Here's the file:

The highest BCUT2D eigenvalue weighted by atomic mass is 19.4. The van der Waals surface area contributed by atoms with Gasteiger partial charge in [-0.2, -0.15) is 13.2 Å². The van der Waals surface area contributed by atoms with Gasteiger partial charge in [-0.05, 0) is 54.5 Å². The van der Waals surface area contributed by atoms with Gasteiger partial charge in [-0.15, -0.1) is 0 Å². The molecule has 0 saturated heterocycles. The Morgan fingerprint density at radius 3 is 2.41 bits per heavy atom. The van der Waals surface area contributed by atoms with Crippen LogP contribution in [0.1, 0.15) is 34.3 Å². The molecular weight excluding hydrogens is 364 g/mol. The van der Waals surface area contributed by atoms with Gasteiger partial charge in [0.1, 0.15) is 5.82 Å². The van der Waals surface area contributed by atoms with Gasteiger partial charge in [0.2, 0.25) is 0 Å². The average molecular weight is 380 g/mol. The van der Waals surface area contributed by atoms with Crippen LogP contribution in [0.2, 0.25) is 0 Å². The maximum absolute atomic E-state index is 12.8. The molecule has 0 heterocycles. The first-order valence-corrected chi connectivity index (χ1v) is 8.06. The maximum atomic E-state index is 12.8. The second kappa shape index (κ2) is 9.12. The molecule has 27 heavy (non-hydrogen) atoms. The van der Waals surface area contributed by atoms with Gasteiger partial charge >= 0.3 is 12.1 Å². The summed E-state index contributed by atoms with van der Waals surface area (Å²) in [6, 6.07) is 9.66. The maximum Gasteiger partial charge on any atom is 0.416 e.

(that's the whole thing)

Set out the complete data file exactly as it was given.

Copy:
The highest BCUT2D eigenvalue weighted by atomic mass is 19.4. The van der Waals surface area contributed by atoms with Gasteiger partial charge in [-0.2, -0.15) is 13.2 Å². The van der Waals surface area contributed by atoms with Gasteiger partial charge in [-0.05, 0) is 54.5 Å². The van der Waals surface area contributed by atoms with Gasteiger partial charge in [-0.15, -0.1) is 0 Å². The molecule has 0 saturated heterocycles. The Morgan fingerprint density at radius 3 is 2.41 bits per heavy atom. The van der Waals surface area contributed by atoms with Crippen LogP contribution in [0.1, 0.15) is 34.3 Å². The molecular weight excluding hydrogens is 364 g/mol. The van der Waals surface area contributed by atoms with Gasteiger partial charge in [0.1, 0.15) is 5.82 Å². The van der Waals surface area contributed by atoms with Gasteiger partial charge in [0.2, 0.25) is 0 Å². The average molecular weight is 380 g/mol. The van der Waals surface area contributed by atoms with Crippen LogP contribution in [0.2, 0.25) is 0 Å². The maximum absolute atomic E-state index is 12.8. The molecule has 0 heterocycles. The first-order valence-corrected chi connectivity index (χ1v) is 8.06. The maximum atomic E-state index is 12.8. The second kappa shape index (κ2) is 9.12. The molecule has 27 heavy (non-hydrogen) atoms. The van der Waals surface area contributed by atoms with Gasteiger partial charge >= 0.3 is 12.1 Å². The summed E-state index contributed by atoms with van der Waals surface area (Å²) in [6, 6.07) is 9.66. The maximum Gasteiger partial charge on any atom is 0.416 e.